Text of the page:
Figure 1—Nitrogen fertilizer in the third stage of production
(4.c) Marginal product
First, a little motivation for studying what can seem an abstract and quite boring concept: marginal products. When the communists took power in China they forced farmers to adopt new, "scientific" methods for improving rice yields (so you know, almost anything that broke with tradition was considered "scientific"). These were no dumb men. You can't be stupid and take over one of the largest countries in the world by defeating a U.S.-backed government. Some of the new agricultural methods they forced farmers to use was, however, for those who know anything about agriculture, very dumb. They assumed that adding more fertilizer increases yields by the same amount, no matter how much fertilizer had already been applied. The peasant farmers forced to do this knew it wouldn't work, and it didn't, helping to contribute to one of the largest famines to ever occur.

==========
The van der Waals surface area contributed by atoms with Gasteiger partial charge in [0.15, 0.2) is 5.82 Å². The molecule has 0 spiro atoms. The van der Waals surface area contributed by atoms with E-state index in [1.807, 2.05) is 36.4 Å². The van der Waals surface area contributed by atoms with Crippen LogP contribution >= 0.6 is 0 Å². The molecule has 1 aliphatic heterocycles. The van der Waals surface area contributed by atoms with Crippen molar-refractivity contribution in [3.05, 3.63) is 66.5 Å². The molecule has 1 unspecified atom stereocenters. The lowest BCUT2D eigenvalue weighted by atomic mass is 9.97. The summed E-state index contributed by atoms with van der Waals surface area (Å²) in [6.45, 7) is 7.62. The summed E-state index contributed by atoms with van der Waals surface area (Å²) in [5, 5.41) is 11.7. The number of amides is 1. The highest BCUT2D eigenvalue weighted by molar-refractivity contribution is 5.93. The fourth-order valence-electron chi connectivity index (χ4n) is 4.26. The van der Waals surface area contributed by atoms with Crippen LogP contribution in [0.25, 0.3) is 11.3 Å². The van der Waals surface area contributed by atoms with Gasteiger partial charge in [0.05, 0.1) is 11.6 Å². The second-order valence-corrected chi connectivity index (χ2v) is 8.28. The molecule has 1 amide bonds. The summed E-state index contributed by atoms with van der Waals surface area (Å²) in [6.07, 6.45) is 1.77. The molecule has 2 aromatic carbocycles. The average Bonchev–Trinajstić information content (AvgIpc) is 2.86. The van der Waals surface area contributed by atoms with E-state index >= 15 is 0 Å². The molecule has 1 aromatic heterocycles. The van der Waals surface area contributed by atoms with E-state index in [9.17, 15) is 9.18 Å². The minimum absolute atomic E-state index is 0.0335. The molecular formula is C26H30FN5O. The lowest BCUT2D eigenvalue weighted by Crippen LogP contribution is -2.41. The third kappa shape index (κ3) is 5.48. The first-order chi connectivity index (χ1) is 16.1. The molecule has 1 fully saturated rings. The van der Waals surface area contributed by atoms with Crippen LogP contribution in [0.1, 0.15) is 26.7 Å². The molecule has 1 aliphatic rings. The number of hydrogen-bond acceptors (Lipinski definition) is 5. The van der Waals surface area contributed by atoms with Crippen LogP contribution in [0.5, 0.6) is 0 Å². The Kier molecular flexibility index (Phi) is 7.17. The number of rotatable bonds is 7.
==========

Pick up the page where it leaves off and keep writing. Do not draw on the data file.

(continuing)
What the Chinese communists didn't understand was the concept of marginal product and how it changes as the use of an input is increased. To prevent such famines from occurring again, it is important that you do understand it.
New innovations in farm techniques now began to be widely reported and popularized. A revolutionary method of planting rice was called "deep ploughing and close planting" and was promoted in the summer of 1958. The theory behind it was that, if two tons of rice could be grown on a given plot of land by planting the seedlings twelve inches apart at a depth of six inches, then far larger yields could in principle be achieved by planting the young seedlings twice as close together and at twice the depth—and with twice as much fertilizer added per acre of rice...
—Baum, Richard. "Lecture 18: The Great Leap Forward 1958-1960." The Fall and Rise of China. The Great Courses. The Teaching Company.
Mastering marginal product
Instead of a video I am posting these slides I used